int DrawGLScene(GLvoid)									{	Vector3Dd Test;	int viewPort[4];	double modelMatrix[16];	double projMatrix[16];			glClear(GL_COLOR_BUFFER_BIT | GL_DEPTH_BUFFER_BIT);	// Clear Screen And Depth Buffer	glLoadIdentity();	glGetDoublev(GL_MODELVIEW_MATRIX, modelMatrix);	glGetDoublev(GL_PROJECTION_MATRIX, projMatrix);	glGetIntegerv(GL_VIEWPORT, viewPort);	gluUnProject(MousePt.x, MousePt.y, 4.5f, modelMatrix, projMatrix, viewPort, &Test.x, &Test.y, &Test.z);	gluPerspective(45.0f,(GLfloat)viewPort[2]/(GLfloat)viewPort[3],0.1f,100.0f);	gluLookAt( 0, 0, 17, 0, 0, 0, 0, 1, 0 );	DrawWorld(0.0f, 0.0f, 0.0f, 6.5f, 6.5f, 16.0f); //Draw Walls	DrawBox(bPong.pos.x, bPong.pos.y, bPong.pos.z, 0.3f, 0.3f, 0.3f); //Draw Ball		DrawBox((float)Test.x, (float)-Test.y, 8.0f, 1.0f, 1.0f, 1.0f);  //Draw Paddle		Enable2D();		glRasterPos2f(50.0f, 50.0f);		glPrint("test.x = %f test.y = %f test.z = %f", Test.x, Test.y, Test.z);	glRasterPos2f(50.0f, 100.0f);	glPrint("MousePt.x = %f, MousePt.y = %f", MousePt.x, MousePt.y);		Disable2D();			return TRUE;										// Everything Went OK}

Cheers.
Mark

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quote:
glLoadIdentity();	glGetDoublev(GL_MODELVIEW_MATRIX, modelMatrix);	glGetDoublev(GL_PROJECTION_MATRIX, projMatrix);	glGetIntegerv(GL_VIEWPORT, viewPort);	gluUnProject(MousePt.x, MousePt.y, 4.5f, modelMatrix, projMatrix, viewPort, &Test.x, &Test.y, &Test.z);	gluPerspective(45.0f,(GLfloat)viewPort[2]/(GLfloat)viewPort[3],0.1f,100.0f);	gluLookAt( 0, 0, 17, 0, 0, 0, 0, 1, 0 );

It looks like you are calling UnProject() before you set your projection and modelview matrices. In other words, you are reverse projecting using an identity matrix, which is roughly equivalent to multiplying by 1. This isn''t what you want. You want to do your projection and reverse projection after you set your projection (glPerspective()) and viewing direction (gluLookAt()). Un-projecting merely takes the current matrix/matrices and reverses their transformations to put a point into world space. If the matrices you use are identity, you get the exact same point back (with modifications, of course, since gluUnProject() will take screen coords in pixels and convert them to device coords in the range of -1 to 1 using the viewport dimensions before applying the inverse projection/modelview transforms).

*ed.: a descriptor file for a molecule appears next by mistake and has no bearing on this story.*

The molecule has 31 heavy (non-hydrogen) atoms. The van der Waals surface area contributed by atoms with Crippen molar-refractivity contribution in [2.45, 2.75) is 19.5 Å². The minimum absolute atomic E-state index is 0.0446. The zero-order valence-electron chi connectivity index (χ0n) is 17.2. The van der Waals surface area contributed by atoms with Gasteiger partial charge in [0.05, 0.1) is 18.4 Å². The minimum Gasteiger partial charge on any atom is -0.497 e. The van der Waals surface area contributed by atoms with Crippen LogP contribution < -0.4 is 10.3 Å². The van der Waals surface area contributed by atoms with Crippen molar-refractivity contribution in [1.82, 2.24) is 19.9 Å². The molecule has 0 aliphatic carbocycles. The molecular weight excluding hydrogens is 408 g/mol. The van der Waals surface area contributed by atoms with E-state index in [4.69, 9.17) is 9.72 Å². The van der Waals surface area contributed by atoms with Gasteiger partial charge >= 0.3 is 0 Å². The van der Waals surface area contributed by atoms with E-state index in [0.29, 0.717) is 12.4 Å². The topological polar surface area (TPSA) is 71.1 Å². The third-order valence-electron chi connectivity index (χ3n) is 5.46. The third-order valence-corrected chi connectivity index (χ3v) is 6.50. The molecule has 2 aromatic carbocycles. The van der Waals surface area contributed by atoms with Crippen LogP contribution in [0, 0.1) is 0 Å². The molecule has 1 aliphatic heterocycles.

Set your projection/view with glPerspective() and gluLookAt() before you use glGetDoublev() to read the matrices and Project or UnProject any points using those matrices.

Also, typically you may want to separate your projection and modelview matrices into their associated OpenGL state. This isn''t necessary of course, but it saves having to constantly rebuild your matrix every time you change state. You will want to select the PROJECTION_MATRIX before calling glPerspective() and the MODELVIEW_MATRIX before calling gluLookAt(). This way, if the viewpoint changes you can make the changes to the MODELVIEW_MATRIX without having to call glPerspective() to set up the projection matrix again. Functions such as glPerspective() and gluLookAt() operate on the currently selected matrix, rather than guessing and trying to operate on the matrix that makes most sense. Just a suggestion, but its the reason they implemented separate projection and modelview matrices in OpenGL state in the first place. Of course, for a game where you don''t change the viewpoint at all, it''s not a big deal.

Golem
Blender--The Gimp--Python--Lua--SDL

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Ahhh cheers, I''m trying to teach myself so my understanding of how everything works is a little sketchy, but I''m slowly getting there. I put my gluUnProject code after all the matrix work and it works like a treat now.

Cheers.
Mark

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quote:
Original post by FlorianapoliS
Ahhh cheers, I''m trying to teach myself so my understanding of how everything works is a little sketchy, but I''m slowly getting there. I put my gluUnProject code after all the matrix work and it works like a treat now.

Cheers.
Mark

Hey, I understand that. Glad it''s working for you. Good luck, and have fun.

Golem
Blender--The Gimp--Python--Lua--SDL